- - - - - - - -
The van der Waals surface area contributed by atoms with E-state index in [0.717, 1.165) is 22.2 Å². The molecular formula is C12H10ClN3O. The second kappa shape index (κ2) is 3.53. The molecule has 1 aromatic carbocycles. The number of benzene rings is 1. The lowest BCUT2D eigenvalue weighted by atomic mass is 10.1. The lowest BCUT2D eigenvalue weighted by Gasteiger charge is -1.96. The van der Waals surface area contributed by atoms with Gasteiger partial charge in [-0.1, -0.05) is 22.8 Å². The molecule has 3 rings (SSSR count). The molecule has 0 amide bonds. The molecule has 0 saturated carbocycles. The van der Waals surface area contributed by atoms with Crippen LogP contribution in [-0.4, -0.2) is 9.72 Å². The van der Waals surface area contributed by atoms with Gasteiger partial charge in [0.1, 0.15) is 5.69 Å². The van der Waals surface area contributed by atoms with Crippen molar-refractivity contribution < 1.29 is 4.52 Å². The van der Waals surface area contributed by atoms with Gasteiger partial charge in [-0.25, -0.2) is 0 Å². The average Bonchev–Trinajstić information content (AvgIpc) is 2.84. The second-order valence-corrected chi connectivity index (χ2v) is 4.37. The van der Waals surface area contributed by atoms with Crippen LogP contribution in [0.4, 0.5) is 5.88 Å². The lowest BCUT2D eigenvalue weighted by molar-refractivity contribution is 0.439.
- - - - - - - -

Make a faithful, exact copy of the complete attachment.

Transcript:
The van der Waals surface area contributed by atoms with E-state index in [0.717, 1.165) is 22.2 Å². The molecular formula is C12H10ClN3O. The second kappa shape index (κ2) is 3.53. The molecule has 1 aromatic carbocycles. The number of benzene rings is 1. The lowest BCUT2D eigenvalue weighted by atomic mass is 10.1. The lowest BCUT2D eigenvalue weighted by Gasteiger charge is -1.96. The van der Waals surface area contributed by atoms with Gasteiger partial charge in [-0.1, -0.05) is 22.8 Å². The molecule has 3 rings (SSSR count). The molecule has 0 amide bonds. The molecule has 0 saturated carbocycles. The van der Waals surface area contributed by atoms with Crippen LogP contribution in [-0.4, -0.2) is 9.72 Å². The van der Waals surface area contributed by atoms with Gasteiger partial charge in [0.1, 0.15) is 5.69 Å². The van der Waals surface area contributed by atoms with Crippen molar-refractivity contribution < 1.29 is 4.52 Å². The van der Waals surface area contributed by atoms with Gasteiger partial charge in [-0.25, -0.2) is 0 Å². The average Bonchev–Trinajstić information content (AvgIpc) is 2.84. The second-order valence-corrected chi connectivity index (χ2v) is 4.37. The van der Waals surface area contributed by atoms with Crippen LogP contribution in [0.4, 0.5) is 5.88 Å². The lowest BCUT2D eigenvalue weighted by molar-refractivity contribution is 0.439.